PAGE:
Popping up for a minute just to say that I find it interesting how quickly (and often cruelly) young, female Tumblr users turn on their femmes du jour. Today it’s a fresh-faced, talented actress, until the shiny sheen wears off and she’s tossed off the pedestal for another, more endearing one. It doesn’t take a whole lot to be on the receiving end of Tumblr’s swift judgment, either. All it takes is some media overexposure and a few quotes taken out of context, and suddenly you’re on the discard pile where countless text posts dedicated to tearing you down are all the rage. It’s really disheartening to see people tearing one actress down in order to prop up another. It’s hard enough to succeed in this business as a woman, and to add this kind of unnecessary, mean-spirited pettiness into the mix is only making things worse. This is a pretty unique thing that the online community does to young actresses, too. You don’t see this kind of vitriolic behavior directed at young male actors. What a harsh, toxic environment to be practicing your craft in. Why anyone would want to be in show business at a young age in this kind of atmosphere is beyond me.
The movies I made, I wasn’t even trying to make them diverse. It’s just when you’re a filmmaker of any ethnicity, you’re going to write from your own experience. So all my scripts started with “Hispanic character…” then I’d be like, “Oh, gosh, now I have to find an actor to play this,” and then I’d find there were no actors in Hollywood. It was puzzling.
When I was doing “Spy Kids,” the Weinsteins asked me — not that they were being jerks at all, they were just wondering — "Why are you making the characters Hispanic? It doesn’t make any sense, isn’t this supposed to be for everybody?" “Well, it’s based on my family.”
They’d just never seen it. Hollywood is very much… no one wants to do it first, because what if they screw up? If someone else does it first and it’s successful, then that’s something we can imitate. It just makes business sense for people not to constantly be putting themselves out there.
[Weinstein] said that, and it really put me on the spot to come up with a reason. “Why not just give them American names? It’s America, it will confuse people.” I said “They are American — they’re based on my family, so they’re Hispanic, but they’re going to be speaking in English. It’s going to be for everybody.” But no one had done it before, so there was nothing to point to.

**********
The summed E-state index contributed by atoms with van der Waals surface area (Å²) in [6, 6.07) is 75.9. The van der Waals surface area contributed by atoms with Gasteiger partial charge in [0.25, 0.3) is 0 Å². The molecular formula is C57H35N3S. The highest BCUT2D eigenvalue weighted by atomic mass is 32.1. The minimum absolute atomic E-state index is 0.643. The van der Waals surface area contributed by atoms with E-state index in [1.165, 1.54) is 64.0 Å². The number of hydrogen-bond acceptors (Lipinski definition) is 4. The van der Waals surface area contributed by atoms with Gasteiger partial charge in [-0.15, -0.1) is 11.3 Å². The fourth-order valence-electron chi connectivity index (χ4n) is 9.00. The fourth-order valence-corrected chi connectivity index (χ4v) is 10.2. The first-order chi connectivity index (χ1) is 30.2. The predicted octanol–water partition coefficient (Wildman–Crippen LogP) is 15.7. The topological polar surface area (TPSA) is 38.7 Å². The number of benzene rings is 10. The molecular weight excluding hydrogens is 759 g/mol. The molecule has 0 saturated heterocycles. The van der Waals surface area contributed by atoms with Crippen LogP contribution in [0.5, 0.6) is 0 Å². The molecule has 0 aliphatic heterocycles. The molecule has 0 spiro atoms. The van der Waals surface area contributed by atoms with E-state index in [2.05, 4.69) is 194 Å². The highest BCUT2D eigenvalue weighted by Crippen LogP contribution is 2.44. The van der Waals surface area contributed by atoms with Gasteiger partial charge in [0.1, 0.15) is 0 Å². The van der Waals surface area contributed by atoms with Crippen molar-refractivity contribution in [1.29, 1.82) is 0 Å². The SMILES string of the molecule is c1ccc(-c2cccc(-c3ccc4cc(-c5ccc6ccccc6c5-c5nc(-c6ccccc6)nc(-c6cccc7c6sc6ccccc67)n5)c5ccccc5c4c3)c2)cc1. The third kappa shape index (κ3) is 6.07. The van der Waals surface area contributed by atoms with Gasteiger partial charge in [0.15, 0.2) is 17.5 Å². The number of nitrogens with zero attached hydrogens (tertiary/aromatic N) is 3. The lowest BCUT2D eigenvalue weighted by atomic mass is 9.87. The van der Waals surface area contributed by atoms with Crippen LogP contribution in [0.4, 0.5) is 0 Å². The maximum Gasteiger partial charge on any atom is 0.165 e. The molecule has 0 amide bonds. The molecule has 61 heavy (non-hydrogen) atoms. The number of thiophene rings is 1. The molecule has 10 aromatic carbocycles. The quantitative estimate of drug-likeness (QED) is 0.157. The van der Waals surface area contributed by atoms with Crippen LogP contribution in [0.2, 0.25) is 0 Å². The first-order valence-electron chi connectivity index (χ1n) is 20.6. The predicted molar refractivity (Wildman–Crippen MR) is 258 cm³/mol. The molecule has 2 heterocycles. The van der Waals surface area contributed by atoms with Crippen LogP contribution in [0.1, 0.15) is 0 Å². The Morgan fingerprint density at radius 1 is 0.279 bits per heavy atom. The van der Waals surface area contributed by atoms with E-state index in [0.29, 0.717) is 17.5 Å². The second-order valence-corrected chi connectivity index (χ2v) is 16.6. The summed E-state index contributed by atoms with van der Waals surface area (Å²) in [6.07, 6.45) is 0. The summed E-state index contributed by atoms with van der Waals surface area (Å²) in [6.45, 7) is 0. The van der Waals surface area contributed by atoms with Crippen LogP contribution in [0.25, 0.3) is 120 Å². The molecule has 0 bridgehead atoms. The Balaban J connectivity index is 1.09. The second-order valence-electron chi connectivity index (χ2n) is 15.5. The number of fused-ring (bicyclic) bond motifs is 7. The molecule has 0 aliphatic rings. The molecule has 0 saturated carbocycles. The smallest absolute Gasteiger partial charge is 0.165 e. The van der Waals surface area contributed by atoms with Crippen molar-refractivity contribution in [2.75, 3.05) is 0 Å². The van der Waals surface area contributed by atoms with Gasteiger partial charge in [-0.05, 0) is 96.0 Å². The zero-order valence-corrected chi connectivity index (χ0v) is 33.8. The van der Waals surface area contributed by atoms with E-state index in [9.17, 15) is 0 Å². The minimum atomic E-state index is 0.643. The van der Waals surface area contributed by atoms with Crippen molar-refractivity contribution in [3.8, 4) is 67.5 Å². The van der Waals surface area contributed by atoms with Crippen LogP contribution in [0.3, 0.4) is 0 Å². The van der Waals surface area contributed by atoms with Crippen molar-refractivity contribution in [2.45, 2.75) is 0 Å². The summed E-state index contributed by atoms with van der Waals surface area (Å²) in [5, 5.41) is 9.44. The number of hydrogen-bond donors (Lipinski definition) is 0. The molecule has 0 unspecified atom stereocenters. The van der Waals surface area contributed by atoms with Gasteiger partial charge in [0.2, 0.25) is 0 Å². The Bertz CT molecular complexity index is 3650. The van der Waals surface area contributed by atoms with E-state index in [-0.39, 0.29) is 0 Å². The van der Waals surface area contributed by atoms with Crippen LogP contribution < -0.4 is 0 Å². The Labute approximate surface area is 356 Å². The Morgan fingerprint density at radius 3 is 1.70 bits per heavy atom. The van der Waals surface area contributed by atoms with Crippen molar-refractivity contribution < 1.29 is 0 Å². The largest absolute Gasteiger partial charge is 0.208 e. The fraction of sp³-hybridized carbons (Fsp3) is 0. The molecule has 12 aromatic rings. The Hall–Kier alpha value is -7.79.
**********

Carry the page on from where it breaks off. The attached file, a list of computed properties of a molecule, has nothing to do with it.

"But why?” They couldn’t understand why I was doing it that way, and I couldn’t come up with a good answer. And I realized, wow, if I wasn’t Hispanic, I would have folded, I would have changed the name. That’s why there weren’t more scripts like that. Somebody would have asked them at some point “Why are you doing it that way?”
Finally, I came up with the right answer. I said “You don’t have to be British to watch James Bond. Making him British actually makes him more universal because it makes him very specific.” And they were like, okay, that makes sense. And we did it, and “Spy Kids” was a big hit. And those who were Hispanic, it really meant a lot to them. People have come up to me for a lot of years since and said “You changed my kids’ whole life. They see little kids who are Hispanic that are spies and they saw your name as the writer and director and you changed their idea of what their future could be.” The ripple effects of that one movie were enormous.
"this is supposed to be for everybody"
I realized, wow, if I wasn’t Hispanic, I would have folded, I would have changed the name. That’s why there weren’t more scripts like that.